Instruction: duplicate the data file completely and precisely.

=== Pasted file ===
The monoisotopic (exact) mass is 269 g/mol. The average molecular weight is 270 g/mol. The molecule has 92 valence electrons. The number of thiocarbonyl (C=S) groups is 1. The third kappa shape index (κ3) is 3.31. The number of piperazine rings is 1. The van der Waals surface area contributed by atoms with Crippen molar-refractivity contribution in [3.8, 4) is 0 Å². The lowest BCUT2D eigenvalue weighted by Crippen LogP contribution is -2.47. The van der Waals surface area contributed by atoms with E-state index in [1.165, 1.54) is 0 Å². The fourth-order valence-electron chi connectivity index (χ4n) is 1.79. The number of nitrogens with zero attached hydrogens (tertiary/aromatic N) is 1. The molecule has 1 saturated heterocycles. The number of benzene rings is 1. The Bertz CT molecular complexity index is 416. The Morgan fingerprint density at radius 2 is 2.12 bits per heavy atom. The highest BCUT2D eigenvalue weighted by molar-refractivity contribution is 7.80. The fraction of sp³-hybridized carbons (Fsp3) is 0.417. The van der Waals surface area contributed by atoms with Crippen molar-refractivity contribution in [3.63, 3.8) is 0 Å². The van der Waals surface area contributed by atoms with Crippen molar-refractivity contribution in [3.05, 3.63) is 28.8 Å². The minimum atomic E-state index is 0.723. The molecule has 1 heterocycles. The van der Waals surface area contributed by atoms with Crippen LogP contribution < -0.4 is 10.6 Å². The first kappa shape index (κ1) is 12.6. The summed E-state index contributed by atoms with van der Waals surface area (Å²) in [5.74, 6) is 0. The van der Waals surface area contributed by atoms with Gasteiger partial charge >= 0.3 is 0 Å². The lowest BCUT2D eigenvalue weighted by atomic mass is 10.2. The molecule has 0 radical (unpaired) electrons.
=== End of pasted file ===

The monoisotopic (exact) mass is 269 g/mol. The average molecular weight is 270 g/mol. The molecule has 92 valence electrons. The number of thiocarbonyl (C=S) groups is 1. The third kappa shape index (κ3) is 3.31. The number of piperazine rings is 1. The van der Waals surface area contributed by atoms with Crippen molar-refractivity contribution in [3.8, 4) is 0 Å². The lowest BCUT2D eigenvalue weighted by Crippen LogP contribution is -2.47. The van der Waals surface area contributed by atoms with E-state index in [1.165, 1.54) is 0 Å². The fourth-order valence-electron chi connectivity index (χ4n) is 1.79. The number of nitrogens with zero attached hydrogens (tertiary/aromatic N) is 1. The molecule has 1 saturated heterocycles. The number of benzene rings is 1. The Bertz CT molecular complexity index is 416. The Morgan fingerprint density at radius 2 is 2.12 bits per heavy atom. The highest BCUT2D eigenvalue weighted by molar-refractivity contribution is 7.80. The fraction of sp³-hybridized carbons (Fsp3) is 0.417. The van der Waals surface area contributed by atoms with Crippen molar-refractivity contribution in [3.63, 3.8) is 0 Å². The van der Waals surface area contributed by atoms with Crippen molar-refractivity contribution in [3.05, 3.63) is 28.8 Å². The minimum atomic E-state index is 0.723. The molecule has 1 heterocycles. The van der Waals surface area contributed by atoms with Crippen LogP contribution < -0.4 is 10.6 Å². The first kappa shape index (κ1) is 12.6. The summed E-state index contributed by atoms with van der Waals surface area (Å²) in [5.74, 6) is 0. The van der Waals surface area contributed by atoms with Gasteiger partial charge >= 0.3 is 0 Å². The lowest BCUT2D eigenvalue weighted by atomic mass is 10.2. The molecule has 0 radical (unpaired) electrons.